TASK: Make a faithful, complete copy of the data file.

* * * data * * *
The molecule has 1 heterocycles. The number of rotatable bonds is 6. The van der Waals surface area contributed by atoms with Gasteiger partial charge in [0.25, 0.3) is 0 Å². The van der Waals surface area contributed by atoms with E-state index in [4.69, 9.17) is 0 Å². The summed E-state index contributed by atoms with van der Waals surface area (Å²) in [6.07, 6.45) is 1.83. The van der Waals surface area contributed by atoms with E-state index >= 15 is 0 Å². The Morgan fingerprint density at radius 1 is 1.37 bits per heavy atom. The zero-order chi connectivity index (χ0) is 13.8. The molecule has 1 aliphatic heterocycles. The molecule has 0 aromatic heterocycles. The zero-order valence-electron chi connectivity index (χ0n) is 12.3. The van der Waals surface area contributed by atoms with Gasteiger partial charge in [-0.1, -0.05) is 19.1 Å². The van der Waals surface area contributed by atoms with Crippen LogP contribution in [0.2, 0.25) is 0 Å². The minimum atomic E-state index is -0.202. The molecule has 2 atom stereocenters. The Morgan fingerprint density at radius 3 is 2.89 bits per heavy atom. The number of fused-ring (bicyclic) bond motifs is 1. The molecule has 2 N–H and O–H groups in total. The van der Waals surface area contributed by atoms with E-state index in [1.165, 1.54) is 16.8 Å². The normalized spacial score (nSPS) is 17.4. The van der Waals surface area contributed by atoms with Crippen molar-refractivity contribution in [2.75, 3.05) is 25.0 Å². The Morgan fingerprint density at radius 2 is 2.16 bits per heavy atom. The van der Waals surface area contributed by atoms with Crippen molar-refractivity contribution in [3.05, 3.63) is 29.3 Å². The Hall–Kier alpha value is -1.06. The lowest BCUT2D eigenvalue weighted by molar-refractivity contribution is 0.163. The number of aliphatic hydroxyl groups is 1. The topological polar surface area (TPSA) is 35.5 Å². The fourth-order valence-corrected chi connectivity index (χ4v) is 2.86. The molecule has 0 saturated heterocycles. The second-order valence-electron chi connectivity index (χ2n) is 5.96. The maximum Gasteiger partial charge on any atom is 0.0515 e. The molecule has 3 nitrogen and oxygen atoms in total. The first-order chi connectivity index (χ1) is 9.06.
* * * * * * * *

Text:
The molecule has 1 heterocycles. The number of rotatable bonds is 6. The van der Waals surface area contributed by atoms with Gasteiger partial charge in [0.25, 0.3) is 0 Å². The van der Waals surface area contributed by atoms with E-state index in [4.69, 9.17) is 0 Å². The summed E-state index contributed by atoms with van der Waals surface area (Å²) in [6.07, 6.45) is 1.83. The van der Waals surface area contributed by atoms with E-state index >= 15 is 0 Å². The Morgan fingerprint density at radius 1 is 1.37 bits per heavy atom. The zero-order chi connectivity index (χ0) is 13.8. The molecule has 1 aliphatic heterocycles. The molecule has 0 aromatic heterocycles. The zero-order valence-electron chi connectivity index (χ0n) is 12.3. The van der Waals surface area contributed by atoms with Gasteiger partial charge in [-0.1, -0.05) is 19.1 Å². The van der Waals surface area contributed by atoms with Crippen LogP contribution in [0.2, 0.25) is 0 Å². The minimum atomic E-state index is -0.202. The molecule has 2 atom stereocenters. The Morgan fingerprint density at radius 3 is 2.89 bits per heavy atom. The number of fused-ring (bicyclic) bond motifs is 1. The molecule has 2 N–H and O–H groups in total. The van der Waals surface area contributed by atoms with E-state index in [1.165, 1.54) is 16.8 Å². The normalized spacial score (nSPS) is 17.4. The van der Waals surface area contributed by atoms with Crippen molar-refractivity contribution in [2.75, 3.05) is 25.0 Å². The Morgan fingerprint density at radius 2 is 2.16 bits per heavy atom. The van der Waals surface area contributed by atoms with Crippen molar-refractivity contribution in [3.05, 3.63) is 29.3 Å². The Hall–Kier alpha value is -1.06. The lowest BCUT2D eigenvalue weighted by molar-refractivity contribution is 0.163. The number of aliphatic hydroxyl groups is 1. The topological polar surface area (TPSA) is 35.5 Å². The fourth-order valence-corrected chi connectivity index (χ4v) is 2.86. The molecule has 0 saturated heterocycles. The second-order valence-electron chi connectivity index (χ2n) is 5.96. The maximum Gasteiger partial charge on any atom is 0.0515 e. The molecule has 3 nitrogen and oxygen atoms in total. The first-order chi connectivity index (χ1) is 9.06.